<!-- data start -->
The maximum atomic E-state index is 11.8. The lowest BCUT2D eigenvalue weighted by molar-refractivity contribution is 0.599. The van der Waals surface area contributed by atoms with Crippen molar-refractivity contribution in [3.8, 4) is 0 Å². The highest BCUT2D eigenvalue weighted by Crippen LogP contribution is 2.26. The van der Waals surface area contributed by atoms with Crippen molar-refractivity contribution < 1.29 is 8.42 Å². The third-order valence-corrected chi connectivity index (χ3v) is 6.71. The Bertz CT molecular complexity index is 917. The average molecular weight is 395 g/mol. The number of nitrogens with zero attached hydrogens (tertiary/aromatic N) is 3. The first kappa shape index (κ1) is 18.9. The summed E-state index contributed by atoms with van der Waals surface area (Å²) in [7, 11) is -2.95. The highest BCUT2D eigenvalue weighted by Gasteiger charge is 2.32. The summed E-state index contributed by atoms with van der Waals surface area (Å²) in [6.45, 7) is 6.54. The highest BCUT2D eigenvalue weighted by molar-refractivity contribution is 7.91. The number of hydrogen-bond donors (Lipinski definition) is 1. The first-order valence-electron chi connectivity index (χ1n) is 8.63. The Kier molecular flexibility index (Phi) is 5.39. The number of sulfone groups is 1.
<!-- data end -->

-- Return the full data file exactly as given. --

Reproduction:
The maximum atomic E-state index is 11.8. The lowest BCUT2D eigenvalue weighted by molar-refractivity contribution is 0.599. The van der Waals surface area contributed by atoms with Crippen molar-refractivity contribution in [3.8, 4) is 0 Å². The highest BCUT2D eigenvalue weighted by Crippen LogP contribution is 2.26. The van der Waals surface area contributed by atoms with Crippen molar-refractivity contribution < 1.29 is 8.42 Å². The third-order valence-corrected chi connectivity index (χ3v) is 6.71. The Bertz CT molecular complexity index is 917. The average molecular weight is 395 g/mol. The number of nitrogens with zero attached hydrogens (tertiary/aromatic N) is 3. The first kappa shape index (κ1) is 18.9. The summed E-state index contributed by atoms with van der Waals surface area (Å²) in [7, 11) is -2.95. The highest BCUT2D eigenvalue weighted by Gasteiger charge is 2.32. The summed E-state index contributed by atoms with van der Waals surface area (Å²) in [6.45, 7) is 6.54. The highest BCUT2D eigenvalue weighted by molar-refractivity contribution is 7.91. The number of hydrogen-bond donors (Lipinski definition) is 1. The first-order valence-electron chi connectivity index (χ1n) is 8.63. The Kier molecular flexibility index (Phi) is 5.39. The number of sulfone groups is 1.